Peter Kang, Barrel
Ditching the Performance Review
What if we did away with performance reviews?
This is a question that our management team debated last year after our latest series of performance reviews. We had introduced new changes to the format in hopes of stimulating engaging discussions and deeper feedback, but the overall feeling was largely the same. There were a few insights, but we were mostly glad that they were done and that we didn’t have to worry about them for another six months.
We work in an industry that prides itself on providing strategic thinking, crafting great designs, and building wonderful experiences. How was it, then, that we were content with having mediocre performance reviews that left both supervisor and employee exhausted and unenthused?
Having tinkered with the performance review format for years with limited success, we felt that the review itself should be questioned. It had become a bloated experience. An hour-long conversation that took place twice a year was expected to include discussions about performance, professional development, compensation, and goals for the next six months. We had grown overly reliant on the performance review, and it was the dominant piece of our performance management system. We decided to try our hand at designing a performance management system that could keep pace with the way our team worked and could provide a better experience for both supervisor and employee.
The performance review, at its core, is a conversation between supervisor and employee. The problem was that the conversation wasn’t very good. We decided to design our system by using conversations as the building blocks. What kind of conversations would be most engaging and helpful to both supervisor and employee? What behaviors would help to facilitate better conversations?
We mapped the types of conversations that could happen between supervisor and employee:
- Timely conversations focused on specific performance feedback: If the supervisor, through observations or collaboration, notices an area for improvement, the conversation should happen right away so that the moment is fresh on everyone’s minds. The discussion focuses on what was observed, what could be done better, and actionable next steps.
- Regularly scheduled check-in conversations: These regularly scheduled meetings, every 2-4 weeks, are for the supervisor and employee to discuss how things are going with projects, professional growth, and workload. It’s important for the employee to understand the goals of these conversations and for the supervisor to come prepared with good questions to prompt deeper insights.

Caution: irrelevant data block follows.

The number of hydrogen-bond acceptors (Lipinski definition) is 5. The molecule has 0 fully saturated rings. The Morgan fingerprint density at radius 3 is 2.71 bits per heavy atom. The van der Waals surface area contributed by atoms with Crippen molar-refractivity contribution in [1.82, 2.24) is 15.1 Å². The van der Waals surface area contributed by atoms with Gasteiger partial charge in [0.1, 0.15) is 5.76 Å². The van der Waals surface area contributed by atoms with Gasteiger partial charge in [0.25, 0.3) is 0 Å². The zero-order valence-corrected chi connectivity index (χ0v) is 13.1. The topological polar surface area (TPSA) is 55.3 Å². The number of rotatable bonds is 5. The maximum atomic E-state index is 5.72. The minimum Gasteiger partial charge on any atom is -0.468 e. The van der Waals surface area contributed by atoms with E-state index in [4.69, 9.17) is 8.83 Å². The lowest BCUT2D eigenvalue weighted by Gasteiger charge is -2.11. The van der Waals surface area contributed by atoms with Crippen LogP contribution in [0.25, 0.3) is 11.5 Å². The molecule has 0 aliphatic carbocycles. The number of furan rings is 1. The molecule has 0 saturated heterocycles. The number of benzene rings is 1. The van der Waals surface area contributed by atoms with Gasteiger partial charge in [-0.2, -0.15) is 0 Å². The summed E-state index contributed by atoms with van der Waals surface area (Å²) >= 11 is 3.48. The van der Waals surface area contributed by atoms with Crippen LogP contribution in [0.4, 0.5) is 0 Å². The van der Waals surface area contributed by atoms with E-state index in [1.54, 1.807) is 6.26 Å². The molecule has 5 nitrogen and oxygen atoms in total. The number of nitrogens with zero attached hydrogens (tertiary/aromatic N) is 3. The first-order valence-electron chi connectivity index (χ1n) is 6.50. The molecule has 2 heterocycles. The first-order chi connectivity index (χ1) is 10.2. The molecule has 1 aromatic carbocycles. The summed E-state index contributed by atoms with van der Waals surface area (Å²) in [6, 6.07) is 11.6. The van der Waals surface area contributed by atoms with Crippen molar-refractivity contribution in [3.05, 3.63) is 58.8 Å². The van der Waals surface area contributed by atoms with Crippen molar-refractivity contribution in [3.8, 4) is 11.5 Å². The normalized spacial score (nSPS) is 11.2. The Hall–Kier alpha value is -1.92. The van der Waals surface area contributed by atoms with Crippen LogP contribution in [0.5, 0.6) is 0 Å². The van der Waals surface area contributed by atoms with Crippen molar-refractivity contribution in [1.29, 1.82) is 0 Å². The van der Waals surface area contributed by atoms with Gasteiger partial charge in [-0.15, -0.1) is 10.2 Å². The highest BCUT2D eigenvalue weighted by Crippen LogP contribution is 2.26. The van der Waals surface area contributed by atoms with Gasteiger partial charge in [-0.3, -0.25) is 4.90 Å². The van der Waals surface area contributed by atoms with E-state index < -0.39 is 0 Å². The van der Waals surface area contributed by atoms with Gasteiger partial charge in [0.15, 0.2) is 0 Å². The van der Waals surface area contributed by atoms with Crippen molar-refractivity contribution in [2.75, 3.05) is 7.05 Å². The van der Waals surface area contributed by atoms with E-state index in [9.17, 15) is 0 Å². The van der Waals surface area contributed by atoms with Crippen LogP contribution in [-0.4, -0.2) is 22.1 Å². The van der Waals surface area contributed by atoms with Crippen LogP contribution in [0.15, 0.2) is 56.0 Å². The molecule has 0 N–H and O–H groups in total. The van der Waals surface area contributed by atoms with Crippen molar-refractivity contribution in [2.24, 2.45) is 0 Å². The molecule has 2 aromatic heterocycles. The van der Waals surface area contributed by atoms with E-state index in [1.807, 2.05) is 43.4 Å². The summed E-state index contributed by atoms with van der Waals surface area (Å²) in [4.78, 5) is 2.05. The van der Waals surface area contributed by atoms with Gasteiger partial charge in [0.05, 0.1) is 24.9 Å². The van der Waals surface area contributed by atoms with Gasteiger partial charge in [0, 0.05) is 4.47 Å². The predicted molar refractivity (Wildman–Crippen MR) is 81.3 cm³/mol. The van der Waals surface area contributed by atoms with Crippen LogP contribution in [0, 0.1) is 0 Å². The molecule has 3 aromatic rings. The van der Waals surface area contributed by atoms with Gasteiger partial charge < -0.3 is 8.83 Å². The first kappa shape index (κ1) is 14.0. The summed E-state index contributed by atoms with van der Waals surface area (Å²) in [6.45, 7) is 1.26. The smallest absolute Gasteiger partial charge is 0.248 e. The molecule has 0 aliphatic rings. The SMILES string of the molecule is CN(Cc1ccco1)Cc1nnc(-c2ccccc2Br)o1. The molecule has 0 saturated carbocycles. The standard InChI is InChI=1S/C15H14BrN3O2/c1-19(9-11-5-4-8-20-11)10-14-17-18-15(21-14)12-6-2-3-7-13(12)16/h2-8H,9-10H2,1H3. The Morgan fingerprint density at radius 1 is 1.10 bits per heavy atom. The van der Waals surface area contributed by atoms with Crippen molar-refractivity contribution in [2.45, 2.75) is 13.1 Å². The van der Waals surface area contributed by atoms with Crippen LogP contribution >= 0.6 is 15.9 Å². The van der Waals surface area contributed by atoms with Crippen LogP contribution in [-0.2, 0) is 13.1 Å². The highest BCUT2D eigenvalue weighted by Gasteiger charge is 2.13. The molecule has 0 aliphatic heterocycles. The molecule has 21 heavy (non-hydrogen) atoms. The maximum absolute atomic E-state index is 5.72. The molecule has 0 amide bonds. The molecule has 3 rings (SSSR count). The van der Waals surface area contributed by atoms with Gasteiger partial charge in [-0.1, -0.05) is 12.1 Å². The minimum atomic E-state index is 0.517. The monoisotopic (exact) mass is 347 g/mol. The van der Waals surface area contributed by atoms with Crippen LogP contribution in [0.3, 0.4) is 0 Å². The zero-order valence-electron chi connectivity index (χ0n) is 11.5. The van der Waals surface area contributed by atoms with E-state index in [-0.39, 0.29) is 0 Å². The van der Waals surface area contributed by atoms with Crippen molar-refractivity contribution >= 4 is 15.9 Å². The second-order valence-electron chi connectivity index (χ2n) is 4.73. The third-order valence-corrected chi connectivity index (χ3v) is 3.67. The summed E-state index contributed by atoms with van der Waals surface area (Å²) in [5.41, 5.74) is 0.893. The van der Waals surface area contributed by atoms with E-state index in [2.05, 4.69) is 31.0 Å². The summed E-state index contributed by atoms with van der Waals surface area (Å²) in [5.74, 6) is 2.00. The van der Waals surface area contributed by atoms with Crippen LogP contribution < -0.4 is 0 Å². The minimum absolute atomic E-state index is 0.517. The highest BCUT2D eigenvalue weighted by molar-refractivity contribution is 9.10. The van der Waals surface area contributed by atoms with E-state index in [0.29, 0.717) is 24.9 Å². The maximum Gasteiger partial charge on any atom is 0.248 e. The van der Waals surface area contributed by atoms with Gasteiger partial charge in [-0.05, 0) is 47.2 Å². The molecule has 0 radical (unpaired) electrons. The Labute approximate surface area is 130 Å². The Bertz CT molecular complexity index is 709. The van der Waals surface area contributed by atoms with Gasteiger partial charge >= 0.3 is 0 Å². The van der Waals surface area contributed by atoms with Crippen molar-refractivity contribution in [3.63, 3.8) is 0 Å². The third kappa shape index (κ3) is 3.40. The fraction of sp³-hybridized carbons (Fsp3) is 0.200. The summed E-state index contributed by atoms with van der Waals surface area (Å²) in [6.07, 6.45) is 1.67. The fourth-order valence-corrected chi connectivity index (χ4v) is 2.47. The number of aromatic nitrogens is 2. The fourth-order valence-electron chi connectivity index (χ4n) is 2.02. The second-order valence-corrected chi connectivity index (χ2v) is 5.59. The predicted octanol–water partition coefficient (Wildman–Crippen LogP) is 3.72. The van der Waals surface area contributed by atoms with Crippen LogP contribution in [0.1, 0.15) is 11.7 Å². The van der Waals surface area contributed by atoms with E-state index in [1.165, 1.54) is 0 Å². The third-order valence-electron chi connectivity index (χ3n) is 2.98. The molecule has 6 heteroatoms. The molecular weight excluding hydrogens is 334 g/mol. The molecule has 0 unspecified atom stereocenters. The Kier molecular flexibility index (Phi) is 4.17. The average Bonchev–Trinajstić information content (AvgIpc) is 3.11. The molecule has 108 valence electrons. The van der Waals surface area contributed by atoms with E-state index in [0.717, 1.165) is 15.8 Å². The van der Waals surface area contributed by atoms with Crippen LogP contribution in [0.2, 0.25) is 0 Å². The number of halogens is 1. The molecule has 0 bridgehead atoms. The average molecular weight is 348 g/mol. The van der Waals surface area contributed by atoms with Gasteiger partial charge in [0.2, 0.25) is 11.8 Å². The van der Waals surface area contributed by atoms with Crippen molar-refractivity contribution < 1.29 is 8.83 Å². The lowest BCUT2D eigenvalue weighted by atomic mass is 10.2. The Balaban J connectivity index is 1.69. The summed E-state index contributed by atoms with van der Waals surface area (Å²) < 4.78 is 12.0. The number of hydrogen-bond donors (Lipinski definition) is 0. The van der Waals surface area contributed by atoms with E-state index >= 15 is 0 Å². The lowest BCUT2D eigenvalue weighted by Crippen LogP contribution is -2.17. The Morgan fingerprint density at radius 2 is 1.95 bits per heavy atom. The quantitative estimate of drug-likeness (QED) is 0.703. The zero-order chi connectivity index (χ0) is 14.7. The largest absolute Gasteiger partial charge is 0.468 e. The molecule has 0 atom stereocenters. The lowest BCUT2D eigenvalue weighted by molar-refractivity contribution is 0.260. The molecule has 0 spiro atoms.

- Conversations about the company: These conversations can happen one-on-one or with a few other employees. It’s an opportunity for the employee to provide feedback about areas where the company itself can improve, and also a chance for the supervisor to answer questions or share information about company-wide initiatives and goals. We also supplement this with anonymous surveys asking employees for feedback.
- Conversations about career and professional development: These can supplement check-in conversations with more focused discussions about skills development, career goals, and evolving responsibilities. Having these at least once a quarter helps us stay on top of the shifting landscape of our industry and ensure that our team is adopting new capabilities at the individual level.
A great conversation has powerful effects. It increases employee engagement and aligns both supervisor and employee towards the same goals. However, it’s also difficult to achieve and requires the right conditions and consistent behavior. Here are some things we’ve noticed:
- The ability to listen (truly listen) becomes a paramount skill for the supervisor. Listening is not something that comes easily for everyone.
- Supervisors cannot be burdened with too many direct reports, otherwise the whole system falls apart. Management needs to commit to a reasonable number of direct reports per supervisor. Documenting conversations and following up on discussions ensures that these conversations build on top of each other over the long term.
- Changing up the conversations so that they take place inside and outside the office can have positive effects. Some employees will prefer having conversations while walking outside or at a coffee shop versus being face-to-face in a conference room.
- Clearly articulating the design, goals and deliberateness of these conversations helps the team understand that they’re not being burdened with random meetings. Also, giving employees the opportunity to give feedback on the conversations will help evolve and enhance the performance management system.
We’ve noticed gradual shifts in our team’s behavior through some of our changes. People are starting to get more comfortable about giving each other open and continuous feedback that is specific and actionable. We’re also having more productive conversations about professional development and setting realistic goals in 2-3 month increments. The real win is that we’re having conversations that energize rather than drain us.
We still have quite a bit of work to do on our performance management system. Moving forward, we’ll continue to assess and re-assess our efforts. Mirroring the way we work with our clients and on projects, we’ll ask ourselves a familiar question… Is this the best possible experience we can build?
Peter oversees the disciplines that deliver expertise and creativity to Barrel’s clients. He co-founded Barrel in 2006 after a short stint as an investment banker. Peter is passionate about exploring the intersection of design, content and technology to create impactful experiences for clients. He also enjoys thinking and writing about company culture and the forces that shape it.